Georgia Tech Researchers Studying National Wireless Alert Test to Improve Access
Posted September 28, 2023
On the afternoon of Oct. 4, every active cell phone in the U.S. will sound off with the familiar tones of the Wireless Emergency Alert (WEA) system as part of a rare nationwide test of the technology. Researchers from Georgia Tech will be among several teams collecting data on the test, specifically looking for information on challenges in receiving the alerts faced by people with disabilities.
Salimah LaForce of the Center for Advanced Communications Policy (CACP), John Rempel from the Center for Inclusive Design and Innovation, and Deaf Link, Inc. have assembled a nationwide panel of about 10,000 people with disabilities to learn more about whether they received the test, in what format, and their location, among other things, to better understand access challenges.
It’s part of a larger survey initiative by the Homeland Security Operational Analysis Center, a federally funded research and development center operated by the RAND Corporation, to understand how well Americans receive the alerts. The center tapped LaForce and CACP for the work due to their extensive work studying technology challenges among people with disabilities.
“Disability shouldn’t be a barrier to accessing potentially lifesaving emergency information,” said LaForce. “This survey will help us better understand how cell phone users receive the alerts and about any challenges they may have faced, including those posed by the type of cell phone they own.”
WEA Alerts Save Lives, but Challenges Remain
Wireless Emergency Alert messages are geographically targeted alerts similar to texts sent to cell phones to warn users of threats such as hazardous weather. Cities, state emergency management agencies, and other authorized alerting agencies send the messages.
The Oct. 4 test is similar to routine tests that some state and local jurisdictions conduct, except that, in this case, users will not be able to opt out. Tests will also be delivered to televisions and radios via a different technology that’s not part of LaForce’s survey. This will be the first national test since 2021 and only the second since the WEA system went live in 2012.
LaForce and CACP have been tracking issues with WEA alerts for years, noting technological gaps that prevent some users from receiving the full alerts and numerous challenges that can make receiving them difficult for the 42.5 million people living with disabilities in the U.S. For instance, those with hearing disabilities might miss audible signals such as the WEA tone, while individuals with visual disabilities could struggle with text-based notifications if text-to-speech isn’t enabled on their phone. The technology used in some older models and some subsidized phones may also limit the effectiveness of these alerts for economically disadvantaged individuals with disabilities, according to LaForce.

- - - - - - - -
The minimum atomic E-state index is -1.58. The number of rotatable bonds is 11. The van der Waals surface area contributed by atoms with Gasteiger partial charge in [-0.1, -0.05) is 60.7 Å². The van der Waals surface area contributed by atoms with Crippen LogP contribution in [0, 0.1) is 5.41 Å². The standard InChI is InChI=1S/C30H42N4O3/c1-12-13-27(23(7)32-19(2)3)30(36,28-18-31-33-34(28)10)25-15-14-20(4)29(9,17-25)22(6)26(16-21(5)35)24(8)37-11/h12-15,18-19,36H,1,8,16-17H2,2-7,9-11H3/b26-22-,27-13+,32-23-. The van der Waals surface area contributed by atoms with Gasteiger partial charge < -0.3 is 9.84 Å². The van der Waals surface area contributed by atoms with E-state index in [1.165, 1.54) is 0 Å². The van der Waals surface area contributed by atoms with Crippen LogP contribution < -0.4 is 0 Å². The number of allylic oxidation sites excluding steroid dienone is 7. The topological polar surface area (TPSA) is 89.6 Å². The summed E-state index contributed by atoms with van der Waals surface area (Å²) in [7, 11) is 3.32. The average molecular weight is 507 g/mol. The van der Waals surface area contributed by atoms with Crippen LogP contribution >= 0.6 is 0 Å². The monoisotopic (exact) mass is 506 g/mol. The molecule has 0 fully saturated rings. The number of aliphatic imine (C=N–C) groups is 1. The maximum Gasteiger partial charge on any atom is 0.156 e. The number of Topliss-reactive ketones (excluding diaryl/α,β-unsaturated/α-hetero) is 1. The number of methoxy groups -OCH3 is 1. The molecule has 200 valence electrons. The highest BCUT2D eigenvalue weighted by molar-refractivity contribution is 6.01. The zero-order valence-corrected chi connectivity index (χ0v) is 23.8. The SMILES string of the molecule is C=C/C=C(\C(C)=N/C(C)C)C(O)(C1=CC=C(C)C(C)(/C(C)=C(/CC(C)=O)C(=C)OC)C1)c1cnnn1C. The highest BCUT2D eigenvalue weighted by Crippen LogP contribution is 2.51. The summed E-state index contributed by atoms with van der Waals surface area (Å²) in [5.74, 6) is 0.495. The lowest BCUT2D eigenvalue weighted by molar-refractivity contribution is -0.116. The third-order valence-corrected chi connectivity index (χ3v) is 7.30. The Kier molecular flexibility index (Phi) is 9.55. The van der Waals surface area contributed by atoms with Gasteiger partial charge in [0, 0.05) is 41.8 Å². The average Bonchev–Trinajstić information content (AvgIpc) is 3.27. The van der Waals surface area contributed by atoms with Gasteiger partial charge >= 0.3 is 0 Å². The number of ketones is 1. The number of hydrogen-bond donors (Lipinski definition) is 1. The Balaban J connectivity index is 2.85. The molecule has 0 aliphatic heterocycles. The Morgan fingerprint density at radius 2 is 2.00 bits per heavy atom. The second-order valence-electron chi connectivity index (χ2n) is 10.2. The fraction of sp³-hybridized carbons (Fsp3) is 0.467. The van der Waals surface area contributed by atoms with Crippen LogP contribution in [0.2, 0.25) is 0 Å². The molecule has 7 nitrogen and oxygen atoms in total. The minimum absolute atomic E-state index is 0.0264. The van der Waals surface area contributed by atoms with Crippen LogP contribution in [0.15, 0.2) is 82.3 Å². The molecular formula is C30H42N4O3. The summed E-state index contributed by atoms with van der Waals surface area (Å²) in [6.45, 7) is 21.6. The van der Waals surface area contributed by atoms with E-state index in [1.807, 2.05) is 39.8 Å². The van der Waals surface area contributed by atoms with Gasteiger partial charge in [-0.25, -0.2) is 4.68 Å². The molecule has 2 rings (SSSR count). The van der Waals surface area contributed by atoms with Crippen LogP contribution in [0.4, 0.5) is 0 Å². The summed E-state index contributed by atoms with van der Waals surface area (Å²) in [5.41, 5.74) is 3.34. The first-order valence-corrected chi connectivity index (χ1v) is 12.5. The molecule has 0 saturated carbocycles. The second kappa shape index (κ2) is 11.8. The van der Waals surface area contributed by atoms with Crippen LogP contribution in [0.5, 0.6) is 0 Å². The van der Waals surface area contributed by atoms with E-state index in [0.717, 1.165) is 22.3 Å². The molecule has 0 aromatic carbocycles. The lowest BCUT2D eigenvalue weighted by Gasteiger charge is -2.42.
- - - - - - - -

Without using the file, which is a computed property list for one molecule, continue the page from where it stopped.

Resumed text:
Novel Survey to Use American Sign Language
The survey is meant to find out how many cellphone users received test messages, what language it was in, and other information, such as race and ethnicity, language, and disability, that could help determine whether those factors affect the ability of cell phone users to receive timely emergency alerts.
As part of the project, LaForce helped pioneer what she said may be one of the first survey instruments undertaken using American Sign Language.
“Using ASL in the survey will allow people who primarily use sign language to communicate to respond to the survey comfortably and naturally,” she said.
This initiative addresses a significant gap in existing survey methods, which often rely on written or spoken language and may marginalize those who primarily communicate through ASL.
It’s just another part of CACP’s work to influence tech policy in ways that improve the human condition, LaForce said.
“Technology works best when it works for everyone, and that’s a big part of what drives us forward at CACP,” LaForce said.
CACP, affiliated with the School of Public Policy and the Ivan Allen College of Liberal Arts, has been evaluating communications technology and policy since 2004. The Center has shared its expertise through policy briefs, reports, submitted congressional testimony, and more.
The Homeland Security Operational Analysis Center researches and analyzes projects to prevent terrorism, safeguard cyberspace, and strengthen national preparedness and resilience, among other topics.
The work is supported by a $109,000 grant from FEMA’s Integrated Public Alert and Warning System Project Management Office.
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Ivan Allen College of Liberal Arts